Updated: Nov 1
Representation in children’s literature has always mattered, yet it was only this past weekend at the Sydney Writers Festival that I realised just how accessible and diverse children's literature characters have become.
When a child reads through the pages of a book and suddenly comes across a character who shares visual traits, life experiences and comes from a similar background to them - this simple act of recognition can be transformative, empowering and crucial for a child's development. In this article, we delve into the value of children reading books in which they can see themselves and identify with the characters in the story.
It is so important to find representation in books today because readers take power from that identification. The good news for young readers is that diversely representative stories have become far more common. Kate Foster creates characters who all display autistic traits, Shirley Le writes about a second generation Vietnamese girl growing up in Western Sydney and Will Kostakis has written 6 novels about a young queer Greek Australia guy and his family.
Each author wrote their books because they could not find themselves represented in literature when they were younger. It would not be an exaggeration to say that some authors began to write books because they wanted so badly to find themselves in stories and experience the feelings of validation and belonging, empathy and understanding that these stories can offer their readers.
As a teacher, it is important to be aware of all of the rewards that come to readers who recognise themselves in the books they read.
Validation and Belonging
When children encounter characters who share their identities, they experience a powerful sense of validation. Seeing themselves reflected positively in books affirms their identities, normalises their experiences and fosters a sense of belonging. This validation boosts self-esteem, confidence and provides a strong foundation for their personal growth.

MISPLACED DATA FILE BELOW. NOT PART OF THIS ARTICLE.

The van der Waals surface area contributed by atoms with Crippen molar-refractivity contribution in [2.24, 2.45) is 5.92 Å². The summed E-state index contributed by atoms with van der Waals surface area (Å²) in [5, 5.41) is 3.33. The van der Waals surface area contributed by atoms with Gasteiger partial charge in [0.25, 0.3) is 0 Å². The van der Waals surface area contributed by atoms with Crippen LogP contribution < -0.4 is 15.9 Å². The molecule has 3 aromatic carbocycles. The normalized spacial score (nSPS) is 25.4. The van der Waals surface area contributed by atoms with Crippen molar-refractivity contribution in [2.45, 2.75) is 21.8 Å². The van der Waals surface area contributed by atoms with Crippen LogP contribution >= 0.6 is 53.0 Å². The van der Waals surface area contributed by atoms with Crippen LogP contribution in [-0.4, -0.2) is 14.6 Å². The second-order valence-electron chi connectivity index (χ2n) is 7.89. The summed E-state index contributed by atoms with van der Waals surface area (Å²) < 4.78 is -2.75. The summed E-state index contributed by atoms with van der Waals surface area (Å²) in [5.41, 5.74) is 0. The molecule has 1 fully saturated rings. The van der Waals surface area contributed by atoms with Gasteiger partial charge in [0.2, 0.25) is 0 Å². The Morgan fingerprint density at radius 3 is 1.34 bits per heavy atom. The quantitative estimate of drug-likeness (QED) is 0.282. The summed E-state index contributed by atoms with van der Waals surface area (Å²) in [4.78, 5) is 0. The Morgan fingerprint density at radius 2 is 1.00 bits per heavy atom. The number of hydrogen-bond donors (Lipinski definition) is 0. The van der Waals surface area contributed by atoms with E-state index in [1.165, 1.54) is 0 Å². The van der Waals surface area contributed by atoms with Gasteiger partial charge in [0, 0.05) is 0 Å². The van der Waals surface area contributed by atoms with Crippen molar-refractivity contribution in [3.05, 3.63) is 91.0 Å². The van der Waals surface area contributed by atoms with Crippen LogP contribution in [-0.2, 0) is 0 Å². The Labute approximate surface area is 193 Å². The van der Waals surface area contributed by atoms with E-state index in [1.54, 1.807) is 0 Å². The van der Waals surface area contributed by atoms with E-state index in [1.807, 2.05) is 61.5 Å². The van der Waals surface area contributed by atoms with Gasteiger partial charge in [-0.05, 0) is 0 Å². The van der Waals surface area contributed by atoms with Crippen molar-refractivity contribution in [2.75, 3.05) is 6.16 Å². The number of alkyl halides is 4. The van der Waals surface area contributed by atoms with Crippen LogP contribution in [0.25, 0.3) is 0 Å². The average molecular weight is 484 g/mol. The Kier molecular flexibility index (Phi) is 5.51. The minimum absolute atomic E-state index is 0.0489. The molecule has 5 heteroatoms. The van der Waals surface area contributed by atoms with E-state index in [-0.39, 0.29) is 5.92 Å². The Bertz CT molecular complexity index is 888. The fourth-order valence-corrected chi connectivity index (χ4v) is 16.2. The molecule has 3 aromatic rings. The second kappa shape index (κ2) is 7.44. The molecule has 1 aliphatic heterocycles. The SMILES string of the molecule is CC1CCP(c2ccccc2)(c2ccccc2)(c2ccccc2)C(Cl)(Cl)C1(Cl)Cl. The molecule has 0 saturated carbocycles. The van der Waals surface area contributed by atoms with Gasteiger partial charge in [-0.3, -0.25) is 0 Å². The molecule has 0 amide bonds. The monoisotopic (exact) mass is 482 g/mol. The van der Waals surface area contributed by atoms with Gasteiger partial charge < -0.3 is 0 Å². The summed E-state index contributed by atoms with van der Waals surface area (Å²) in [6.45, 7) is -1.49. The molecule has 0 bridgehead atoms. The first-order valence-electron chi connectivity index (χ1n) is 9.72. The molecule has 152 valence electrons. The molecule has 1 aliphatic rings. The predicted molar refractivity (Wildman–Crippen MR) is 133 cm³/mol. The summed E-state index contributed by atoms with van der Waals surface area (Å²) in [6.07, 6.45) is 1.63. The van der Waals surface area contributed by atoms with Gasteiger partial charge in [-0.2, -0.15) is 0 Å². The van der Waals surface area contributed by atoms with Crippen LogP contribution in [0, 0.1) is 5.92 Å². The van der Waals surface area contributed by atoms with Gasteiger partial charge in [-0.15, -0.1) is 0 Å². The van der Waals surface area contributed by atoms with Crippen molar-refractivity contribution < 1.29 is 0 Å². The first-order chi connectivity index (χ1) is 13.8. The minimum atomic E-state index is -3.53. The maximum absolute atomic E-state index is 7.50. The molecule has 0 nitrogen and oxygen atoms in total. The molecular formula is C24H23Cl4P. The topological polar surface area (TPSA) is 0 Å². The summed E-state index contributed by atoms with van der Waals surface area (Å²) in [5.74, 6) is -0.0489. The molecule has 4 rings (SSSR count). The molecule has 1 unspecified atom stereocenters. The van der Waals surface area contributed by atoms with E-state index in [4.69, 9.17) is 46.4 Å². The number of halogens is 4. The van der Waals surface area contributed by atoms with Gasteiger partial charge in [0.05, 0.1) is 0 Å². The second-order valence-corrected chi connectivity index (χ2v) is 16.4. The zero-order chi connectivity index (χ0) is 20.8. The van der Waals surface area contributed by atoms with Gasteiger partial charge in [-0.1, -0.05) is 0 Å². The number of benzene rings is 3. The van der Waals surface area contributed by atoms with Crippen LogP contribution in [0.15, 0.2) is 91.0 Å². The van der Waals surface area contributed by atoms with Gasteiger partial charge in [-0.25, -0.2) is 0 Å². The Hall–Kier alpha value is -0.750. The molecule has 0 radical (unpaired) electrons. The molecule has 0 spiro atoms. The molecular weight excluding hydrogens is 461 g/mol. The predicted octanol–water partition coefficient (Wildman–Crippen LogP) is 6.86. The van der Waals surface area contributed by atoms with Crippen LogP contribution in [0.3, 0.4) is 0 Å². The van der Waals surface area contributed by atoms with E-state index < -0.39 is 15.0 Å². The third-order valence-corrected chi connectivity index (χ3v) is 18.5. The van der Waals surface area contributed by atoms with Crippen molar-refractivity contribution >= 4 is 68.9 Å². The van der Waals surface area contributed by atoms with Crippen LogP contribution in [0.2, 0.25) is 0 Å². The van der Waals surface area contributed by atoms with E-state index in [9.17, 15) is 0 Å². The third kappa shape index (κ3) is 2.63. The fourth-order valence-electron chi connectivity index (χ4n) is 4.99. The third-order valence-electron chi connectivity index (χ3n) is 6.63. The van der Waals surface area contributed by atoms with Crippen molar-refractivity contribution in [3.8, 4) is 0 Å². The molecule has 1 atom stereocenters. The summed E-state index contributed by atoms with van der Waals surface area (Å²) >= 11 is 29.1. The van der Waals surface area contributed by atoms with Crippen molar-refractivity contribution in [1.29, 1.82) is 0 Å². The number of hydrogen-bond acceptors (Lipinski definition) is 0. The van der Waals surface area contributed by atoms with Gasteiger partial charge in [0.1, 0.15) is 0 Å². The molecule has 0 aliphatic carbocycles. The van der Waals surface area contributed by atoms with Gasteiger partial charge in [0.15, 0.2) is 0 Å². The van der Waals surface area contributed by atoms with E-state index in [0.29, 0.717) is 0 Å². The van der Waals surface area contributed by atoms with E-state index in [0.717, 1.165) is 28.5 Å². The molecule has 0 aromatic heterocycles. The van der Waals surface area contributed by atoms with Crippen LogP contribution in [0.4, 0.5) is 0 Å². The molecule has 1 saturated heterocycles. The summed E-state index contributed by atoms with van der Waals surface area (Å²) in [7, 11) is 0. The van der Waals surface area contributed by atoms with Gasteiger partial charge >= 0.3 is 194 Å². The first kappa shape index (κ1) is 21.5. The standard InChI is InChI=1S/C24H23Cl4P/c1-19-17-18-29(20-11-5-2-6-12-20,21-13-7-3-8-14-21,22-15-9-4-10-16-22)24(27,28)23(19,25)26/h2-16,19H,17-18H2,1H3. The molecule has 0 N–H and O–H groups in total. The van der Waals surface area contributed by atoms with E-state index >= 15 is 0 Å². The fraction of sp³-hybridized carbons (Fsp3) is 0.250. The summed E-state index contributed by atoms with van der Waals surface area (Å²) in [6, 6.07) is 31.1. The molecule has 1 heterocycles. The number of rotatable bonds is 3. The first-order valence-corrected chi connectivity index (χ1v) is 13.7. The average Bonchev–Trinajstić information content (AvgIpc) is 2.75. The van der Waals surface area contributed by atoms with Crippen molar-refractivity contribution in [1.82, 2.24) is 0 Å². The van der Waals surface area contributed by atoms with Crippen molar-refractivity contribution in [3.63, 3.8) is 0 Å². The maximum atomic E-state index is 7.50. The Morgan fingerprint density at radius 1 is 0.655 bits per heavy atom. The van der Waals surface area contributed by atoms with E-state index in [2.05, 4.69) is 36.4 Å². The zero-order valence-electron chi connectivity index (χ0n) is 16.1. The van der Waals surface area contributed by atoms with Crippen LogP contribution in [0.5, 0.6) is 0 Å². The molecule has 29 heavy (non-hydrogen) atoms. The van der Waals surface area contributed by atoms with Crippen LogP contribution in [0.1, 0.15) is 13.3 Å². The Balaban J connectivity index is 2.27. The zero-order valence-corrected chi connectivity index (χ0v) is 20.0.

Empathy and Understanding
Books featuring diverse characters enable children to develop empathy and understanding for experiences different from their own. As society encourages representation in childrens literature, so too do they foster an ability for children to journey alongside characters from various backgrounds, allowing them to gain insights into different cultures, traditions and perspectives. This helps break down stereotypes, promotes inclusivity and nurtures open-mindedness.
Emotional Connection and Engagement
Children are more likely to become engaged readers when they can personally connect with the characters in a story. When they see themselves in the narrative, it ignites their imagination and sparks a genuine emotional connection. If the culture of a character is relatable, children are more likely to invest in the story, enhancing their reading experience and fostering a love for literature.